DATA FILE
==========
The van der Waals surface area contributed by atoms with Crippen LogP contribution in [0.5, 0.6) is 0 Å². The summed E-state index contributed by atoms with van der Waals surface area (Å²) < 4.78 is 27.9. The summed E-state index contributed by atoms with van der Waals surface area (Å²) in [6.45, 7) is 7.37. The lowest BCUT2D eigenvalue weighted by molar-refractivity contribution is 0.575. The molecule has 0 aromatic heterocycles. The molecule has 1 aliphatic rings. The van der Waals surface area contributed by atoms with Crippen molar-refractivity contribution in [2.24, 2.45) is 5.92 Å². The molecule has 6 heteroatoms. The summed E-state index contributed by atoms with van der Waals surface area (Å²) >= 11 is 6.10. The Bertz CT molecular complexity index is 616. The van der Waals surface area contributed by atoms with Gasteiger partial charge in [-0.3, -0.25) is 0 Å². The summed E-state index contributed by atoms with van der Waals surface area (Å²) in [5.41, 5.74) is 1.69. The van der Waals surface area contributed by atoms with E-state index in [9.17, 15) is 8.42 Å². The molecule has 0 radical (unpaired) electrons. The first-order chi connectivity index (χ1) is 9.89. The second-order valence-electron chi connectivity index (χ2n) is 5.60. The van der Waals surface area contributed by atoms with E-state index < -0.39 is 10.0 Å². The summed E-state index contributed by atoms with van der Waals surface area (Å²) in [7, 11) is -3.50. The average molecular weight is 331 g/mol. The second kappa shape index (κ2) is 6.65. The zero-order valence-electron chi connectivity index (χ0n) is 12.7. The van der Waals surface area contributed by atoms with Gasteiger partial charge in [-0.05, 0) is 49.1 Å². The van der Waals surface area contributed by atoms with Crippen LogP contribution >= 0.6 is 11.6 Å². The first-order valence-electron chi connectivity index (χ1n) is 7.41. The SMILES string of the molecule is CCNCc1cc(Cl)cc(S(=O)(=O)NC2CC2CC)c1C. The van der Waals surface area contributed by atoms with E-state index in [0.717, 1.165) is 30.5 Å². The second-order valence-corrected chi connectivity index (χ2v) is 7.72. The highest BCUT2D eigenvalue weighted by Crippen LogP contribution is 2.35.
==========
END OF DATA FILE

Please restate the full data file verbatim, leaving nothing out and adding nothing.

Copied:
The van der Waals surface area contributed by atoms with Crippen LogP contribution in [0.5, 0.6) is 0 Å². The summed E-state index contributed by atoms with van der Waals surface area (Å²) < 4.78 is 27.9. The summed E-state index contributed by atoms with van der Waals surface area (Å²) in [6.45, 7) is 7.37. The lowest BCUT2D eigenvalue weighted by molar-refractivity contribution is 0.575. The molecule has 0 aromatic heterocycles. The molecule has 1 aliphatic rings. The van der Waals surface area contributed by atoms with Crippen molar-refractivity contribution in [2.24, 2.45) is 5.92 Å². The molecule has 6 heteroatoms. The summed E-state index contributed by atoms with van der Waals surface area (Å²) >= 11 is 6.10. The Bertz CT molecular complexity index is 616. The van der Waals surface area contributed by atoms with Gasteiger partial charge in [-0.3, -0.25) is 0 Å². The summed E-state index contributed by atoms with van der Waals surface area (Å²) in [5.41, 5.74) is 1.69. The van der Waals surface area contributed by atoms with E-state index in [9.17, 15) is 8.42 Å². The molecule has 0 radical (unpaired) electrons. The first-order chi connectivity index (χ1) is 9.89. The second-order valence-electron chi connectivity index (χ2n) is 5.60. The van der Waals surface area contributed by atoms with E-state index < -0.39 is 10.0 Å². The summed E-state index contributed by atoms with van der Waals surface area (Å²) in [7, 11) is -3.50. The average molecular weight is 331 g/mol. The second kappa shape index (κ2) is 6.65. The zero-order valence-electron chi connectivity index (χ0n) is 12.7. The van der Waals surface area contributed by atoms with Gasteiger partial charge in [-0.05, 0) is 49.1 Å². The van der Waals surface area contributed by atoms with Crippen LogP contribution >= 0.6 is 11.6 Å². The first-order valence-electron chi connectivity index (χ1n) is 7.41. The SMILES string of the molecule is CCNCc1cc(Cl)cc(S(=O)(=O)NC2CC2CC)c1C. The van der Waals surface area contributed by atoms with E-state index in [0.717, 1.165) is 30.5 Å². The second-order valence-corrected chi connectivity index (χ2v) is 7.72. The highest BCUT2D eigenvalue weighted by Crippen LogP contribution is 2.35.